954. I hesitate to be encouraged by recent events; government by character asassination in America has a proven history of success, and people en masse seem to have an entirely too apt ability to buy what they've been sold around here lately.
But it's hard not to be cheered just a little noting that two recently-attempted public displays of such have fallen flat as the absolutely tone-deaf attempts that they were. There is a possiblilty that we, as a group, are getting less credulous–a possiblilty–and that is reason for optimism. They remain notable for who was willing to advance the slur.
The first one happened with the "Merkley Voted for the War" meme, which Steve Novick regrettably signed on to. The overarching truth of the situation is that the political culture of this day (remember, the country is being run by bullies) means that one is pretty much forced to adopt some stance on the Iraq conflict in order to survive as a politician. In the specific Merkley's vote in support of HR 2 was apparently inspired by a sincere desire to show support for the troops, rather than approval of the Iraq war. It seems beyond unfair to hold someone accountable for a Hobsonian choice that they were required to make. That's the political culture today; the Colbert joke question "George W. Bush–great President, or greatest President" is rooted in a sad reality we all had better start to recognize. Regardless of Novick's personal feelings on our current foreign policy, he should have known better than that, because to this unenlightened prole, it sure looked like he was willing to hitch his star to a dishonorable talking point.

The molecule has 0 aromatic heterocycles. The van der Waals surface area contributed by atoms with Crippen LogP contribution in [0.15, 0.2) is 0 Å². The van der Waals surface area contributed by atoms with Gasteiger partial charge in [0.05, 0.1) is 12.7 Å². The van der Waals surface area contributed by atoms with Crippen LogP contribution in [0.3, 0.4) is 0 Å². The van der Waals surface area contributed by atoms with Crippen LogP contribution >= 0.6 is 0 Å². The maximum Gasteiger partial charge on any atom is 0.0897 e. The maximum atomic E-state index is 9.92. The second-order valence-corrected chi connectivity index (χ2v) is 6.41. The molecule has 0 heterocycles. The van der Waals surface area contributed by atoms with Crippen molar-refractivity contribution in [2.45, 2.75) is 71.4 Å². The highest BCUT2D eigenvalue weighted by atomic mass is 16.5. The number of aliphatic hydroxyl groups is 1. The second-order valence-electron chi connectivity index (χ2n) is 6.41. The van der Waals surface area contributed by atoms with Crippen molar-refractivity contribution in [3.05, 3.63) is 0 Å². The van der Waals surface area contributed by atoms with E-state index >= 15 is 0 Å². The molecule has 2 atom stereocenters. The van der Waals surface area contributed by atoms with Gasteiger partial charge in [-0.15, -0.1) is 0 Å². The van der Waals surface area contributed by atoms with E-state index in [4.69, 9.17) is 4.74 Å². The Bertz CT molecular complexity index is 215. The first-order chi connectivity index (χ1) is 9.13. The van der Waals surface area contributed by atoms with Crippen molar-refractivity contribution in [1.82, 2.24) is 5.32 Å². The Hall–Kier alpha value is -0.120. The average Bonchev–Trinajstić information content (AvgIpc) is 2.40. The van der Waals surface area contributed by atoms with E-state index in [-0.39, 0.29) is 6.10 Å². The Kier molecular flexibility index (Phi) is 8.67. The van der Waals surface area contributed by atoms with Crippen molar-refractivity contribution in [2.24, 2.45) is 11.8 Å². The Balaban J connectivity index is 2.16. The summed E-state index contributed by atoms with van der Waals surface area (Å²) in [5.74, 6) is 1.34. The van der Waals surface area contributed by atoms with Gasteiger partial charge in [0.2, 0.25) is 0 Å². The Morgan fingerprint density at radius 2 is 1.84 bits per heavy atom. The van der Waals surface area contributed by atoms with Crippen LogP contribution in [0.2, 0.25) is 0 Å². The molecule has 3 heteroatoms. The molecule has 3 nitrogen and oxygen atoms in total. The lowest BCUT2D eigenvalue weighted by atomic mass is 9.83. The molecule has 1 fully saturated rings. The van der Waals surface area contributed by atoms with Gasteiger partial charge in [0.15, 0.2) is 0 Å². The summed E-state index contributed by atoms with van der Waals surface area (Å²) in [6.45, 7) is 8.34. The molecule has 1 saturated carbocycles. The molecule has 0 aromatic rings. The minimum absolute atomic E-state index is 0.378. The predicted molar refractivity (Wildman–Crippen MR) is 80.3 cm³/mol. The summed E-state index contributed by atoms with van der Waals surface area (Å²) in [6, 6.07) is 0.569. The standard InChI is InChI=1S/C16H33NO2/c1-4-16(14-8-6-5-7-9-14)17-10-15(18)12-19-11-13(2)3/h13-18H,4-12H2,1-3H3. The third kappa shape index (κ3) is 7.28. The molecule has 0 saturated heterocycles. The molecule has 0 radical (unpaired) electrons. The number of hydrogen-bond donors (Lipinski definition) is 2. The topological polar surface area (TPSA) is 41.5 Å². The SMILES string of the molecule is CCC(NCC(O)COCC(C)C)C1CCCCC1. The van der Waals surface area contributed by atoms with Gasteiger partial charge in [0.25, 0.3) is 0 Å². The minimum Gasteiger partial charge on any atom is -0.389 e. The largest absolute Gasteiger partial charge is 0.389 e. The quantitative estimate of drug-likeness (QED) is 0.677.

Sad, because Novick is admirable in so very many ways.
Similarly, if we give Bob Ball the benefit of the doubt (and I suspect that some may indeed not) that he was airing a concern that he was sincerely worried about in matters of propriety between Sam Adams and Beau Breedlove, we find ourselves wondering why he would carry forward such a rumor. Rumors like that are pointy and poisonous things, as Ball himself has discovered; that blowback has turned out to be a bee-yotch. You'd best check them out thoroughly if you can, and if you can't, it'd be better left alone.
The hoped-for Goldschmidt effect didn't happen, because the facts showed that it was an adult just helping some young person come to terms in a positive way with who he was (and this blog and this author are not scared of gays, if one hasn't figured out by now). Moreover, we are significantly cheered that the public discussion on this has centered on the creditiblity of the people and issues involved rather than the inherent gayness of the situation. It doesn't matter that Sam is gay (and indeed hasn't for quite a long time now); it matters even less that Ball is gay. What matters is that Ball seems, to this unenlightened prole, to have gone after Sam Adams on a seek and destroy mission that backfired–as it should have.
When I was but a neat thing, one of life's lessons Mama impressed upon me was how evil forwarding rumors is. Even if you're right, spreading rumors marks the spreader as much as the spreaded; people will always suspect you afterwards.
Bombs always throw shrapnel. Best that you not drop them.